Non-pharmacological Interventions for Ocular Manifestations of Age-Related & Fascial Disorders

Key points:

  • The eye is composed mostly of collagen and is affected by both aging and connective tissue disorders.

  • Anti-inflammatory vitamins, minerals, and oils are an important aspect in the management of eye disorders.

  • Adequate sleep between 7-9 hours is important to keep the eye healthy.

  • High intensity exercise of short duration is effective at reducing intraocular pressure.

  • Meditation can lower pressures in the cranium and eye.

  • Manual therapies like Osteopathic Manipulation and Fascial Manipulation can be used as adjunctives to treating ocular disorders


The sclera is the white outer shell and principal load-bearing tissue of the eye. The stiffness of the sclera stems from its dense collagenous structure composed of Collagen type I (90%) and type III (≤5%) embedded in a hydrated extracellular matrix of proteoglycans. The collagen in the eye is affected by age and chronic inflammatory changes like glycation.(1) As a result, there are numerous ocular complications related to aging as well as fascial disorders like Hypermobile Spectrum Disorder and Ehlers Danlos Syndrome. The most common age-related eye diseases are macular degeneration, xerophthalmia/dry eyes, and glaucoma.(2)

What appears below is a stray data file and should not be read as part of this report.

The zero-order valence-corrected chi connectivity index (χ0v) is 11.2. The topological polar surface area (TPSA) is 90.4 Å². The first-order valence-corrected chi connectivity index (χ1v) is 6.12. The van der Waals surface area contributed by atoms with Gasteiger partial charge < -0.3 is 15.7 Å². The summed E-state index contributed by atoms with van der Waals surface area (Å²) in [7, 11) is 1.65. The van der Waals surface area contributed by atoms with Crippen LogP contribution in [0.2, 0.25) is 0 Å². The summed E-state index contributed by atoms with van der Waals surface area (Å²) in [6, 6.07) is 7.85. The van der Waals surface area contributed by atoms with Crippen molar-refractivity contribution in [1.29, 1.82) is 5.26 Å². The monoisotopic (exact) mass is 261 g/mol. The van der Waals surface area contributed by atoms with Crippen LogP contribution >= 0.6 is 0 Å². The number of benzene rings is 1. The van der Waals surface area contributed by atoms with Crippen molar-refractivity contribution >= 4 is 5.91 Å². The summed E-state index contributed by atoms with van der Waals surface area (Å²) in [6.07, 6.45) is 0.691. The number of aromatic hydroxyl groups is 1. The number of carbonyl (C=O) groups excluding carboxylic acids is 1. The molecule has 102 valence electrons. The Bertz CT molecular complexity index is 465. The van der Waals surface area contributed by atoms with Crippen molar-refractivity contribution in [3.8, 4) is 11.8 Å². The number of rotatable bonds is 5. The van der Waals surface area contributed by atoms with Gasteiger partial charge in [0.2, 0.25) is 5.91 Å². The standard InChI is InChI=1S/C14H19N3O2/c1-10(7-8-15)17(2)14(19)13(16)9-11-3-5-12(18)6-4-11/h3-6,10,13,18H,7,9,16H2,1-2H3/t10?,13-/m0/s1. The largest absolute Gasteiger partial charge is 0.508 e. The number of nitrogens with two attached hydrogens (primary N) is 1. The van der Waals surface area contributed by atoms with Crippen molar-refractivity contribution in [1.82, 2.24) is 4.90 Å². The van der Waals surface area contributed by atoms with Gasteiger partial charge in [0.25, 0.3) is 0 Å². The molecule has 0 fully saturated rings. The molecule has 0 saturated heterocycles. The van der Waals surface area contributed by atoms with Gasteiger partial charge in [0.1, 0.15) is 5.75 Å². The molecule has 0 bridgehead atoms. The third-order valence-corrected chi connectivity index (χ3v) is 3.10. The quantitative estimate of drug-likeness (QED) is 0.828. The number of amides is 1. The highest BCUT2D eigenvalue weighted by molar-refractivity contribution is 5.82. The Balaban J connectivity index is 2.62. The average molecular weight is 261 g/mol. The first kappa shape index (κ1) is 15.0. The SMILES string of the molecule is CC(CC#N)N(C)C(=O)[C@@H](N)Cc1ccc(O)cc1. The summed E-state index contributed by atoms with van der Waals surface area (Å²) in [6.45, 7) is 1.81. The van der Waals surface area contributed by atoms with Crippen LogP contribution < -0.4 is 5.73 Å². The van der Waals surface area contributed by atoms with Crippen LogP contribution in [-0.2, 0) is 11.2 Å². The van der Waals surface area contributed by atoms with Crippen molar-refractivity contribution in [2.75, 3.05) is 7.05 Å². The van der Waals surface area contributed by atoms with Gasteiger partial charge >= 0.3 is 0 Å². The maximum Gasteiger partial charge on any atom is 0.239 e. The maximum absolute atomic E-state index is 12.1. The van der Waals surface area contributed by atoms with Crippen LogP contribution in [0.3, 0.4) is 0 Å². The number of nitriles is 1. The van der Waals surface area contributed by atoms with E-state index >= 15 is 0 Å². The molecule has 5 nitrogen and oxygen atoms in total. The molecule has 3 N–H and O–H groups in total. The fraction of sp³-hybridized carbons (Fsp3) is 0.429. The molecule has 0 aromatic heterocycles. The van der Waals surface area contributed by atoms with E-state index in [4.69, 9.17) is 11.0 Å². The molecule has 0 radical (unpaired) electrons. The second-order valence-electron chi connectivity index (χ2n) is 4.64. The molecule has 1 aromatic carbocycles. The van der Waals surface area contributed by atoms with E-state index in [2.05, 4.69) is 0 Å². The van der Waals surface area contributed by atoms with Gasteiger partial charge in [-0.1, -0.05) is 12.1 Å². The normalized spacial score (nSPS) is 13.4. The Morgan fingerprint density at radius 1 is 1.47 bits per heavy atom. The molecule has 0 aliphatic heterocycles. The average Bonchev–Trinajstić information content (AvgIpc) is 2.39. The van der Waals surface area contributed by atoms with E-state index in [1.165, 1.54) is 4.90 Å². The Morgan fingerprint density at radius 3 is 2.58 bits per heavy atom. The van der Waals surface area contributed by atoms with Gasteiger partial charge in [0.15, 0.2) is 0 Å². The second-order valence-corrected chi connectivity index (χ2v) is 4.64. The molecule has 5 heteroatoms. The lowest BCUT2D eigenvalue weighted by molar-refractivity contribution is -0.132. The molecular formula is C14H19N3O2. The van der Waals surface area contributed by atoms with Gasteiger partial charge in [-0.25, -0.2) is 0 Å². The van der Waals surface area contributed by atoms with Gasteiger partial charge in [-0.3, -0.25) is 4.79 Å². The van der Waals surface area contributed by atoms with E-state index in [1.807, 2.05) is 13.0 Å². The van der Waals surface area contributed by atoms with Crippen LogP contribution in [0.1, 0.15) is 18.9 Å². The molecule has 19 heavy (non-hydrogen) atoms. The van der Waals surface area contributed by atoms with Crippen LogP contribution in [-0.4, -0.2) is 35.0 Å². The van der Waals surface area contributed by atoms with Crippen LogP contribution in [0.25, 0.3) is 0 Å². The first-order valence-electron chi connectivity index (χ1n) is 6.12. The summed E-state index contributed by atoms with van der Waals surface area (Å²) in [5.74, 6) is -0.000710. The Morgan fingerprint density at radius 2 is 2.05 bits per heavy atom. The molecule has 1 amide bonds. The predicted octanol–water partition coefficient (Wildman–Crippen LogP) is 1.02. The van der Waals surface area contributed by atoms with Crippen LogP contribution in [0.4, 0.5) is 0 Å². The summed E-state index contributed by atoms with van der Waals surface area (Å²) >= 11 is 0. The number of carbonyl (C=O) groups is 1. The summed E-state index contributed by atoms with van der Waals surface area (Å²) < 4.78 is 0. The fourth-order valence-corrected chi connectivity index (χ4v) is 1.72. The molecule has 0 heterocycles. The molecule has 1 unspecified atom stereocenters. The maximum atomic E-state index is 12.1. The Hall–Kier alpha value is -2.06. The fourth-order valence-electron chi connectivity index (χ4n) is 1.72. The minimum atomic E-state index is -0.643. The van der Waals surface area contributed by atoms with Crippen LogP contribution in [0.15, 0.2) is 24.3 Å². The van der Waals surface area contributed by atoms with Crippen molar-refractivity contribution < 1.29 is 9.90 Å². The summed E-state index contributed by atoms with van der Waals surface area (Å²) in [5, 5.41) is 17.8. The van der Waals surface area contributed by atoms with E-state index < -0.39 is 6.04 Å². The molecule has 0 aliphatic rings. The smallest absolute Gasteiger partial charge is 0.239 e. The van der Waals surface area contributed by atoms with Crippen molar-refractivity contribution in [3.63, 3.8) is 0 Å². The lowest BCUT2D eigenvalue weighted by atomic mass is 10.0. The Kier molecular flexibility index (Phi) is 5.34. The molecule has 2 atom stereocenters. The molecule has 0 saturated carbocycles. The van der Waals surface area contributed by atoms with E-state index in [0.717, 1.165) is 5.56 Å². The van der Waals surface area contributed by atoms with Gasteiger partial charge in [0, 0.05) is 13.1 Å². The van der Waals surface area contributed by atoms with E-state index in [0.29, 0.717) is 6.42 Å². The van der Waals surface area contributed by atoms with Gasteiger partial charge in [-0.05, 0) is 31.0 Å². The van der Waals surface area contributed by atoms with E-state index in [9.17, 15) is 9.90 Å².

In hypermobility, there is risk for even more eye-related disorders: xerophthalmia, steeper corneas, pathologic myopia, and vitreous abnormalities, minor lens opacities, refractive errors, astigmatism, retinal detachment, glaucoma, macular degeneration. (3–5) While the etiology of age-related and connective tissue disorder-related eye disease is complex and multifactorial, oxidative stress has been implicated as the common mechanism. Further exacerbating the issue, hypermobile disorders are associated with mast cell disorders and chronic inflammation.(6)


The eye is particularly susceptible to oxidative stress with its high rate of oxygen consumption, high concentration of fatty acids, and high intensity of visible light exposure. This ocular inflammation can affect all parts of the eye from the cornea to the retina uveal tract, and sclera and lead to ocular disorders.(7)

The Age-Related Eye Disease Studies (AREDS/AREDS2) have shown that anti- inflammatory therapeutics involving vitamins, minerals, and oils are important interventions for eye disease management and can reduce progression of disease by approximately 25%.(8) These nutrients can be obtained through food or supplementation. (See Table 1)


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Legal Disclaimer: The content on this website is for educational purposes only and should not be used as a substitute for medical advice. Please consult with your healthcare provider prior to initiating any of these treatments.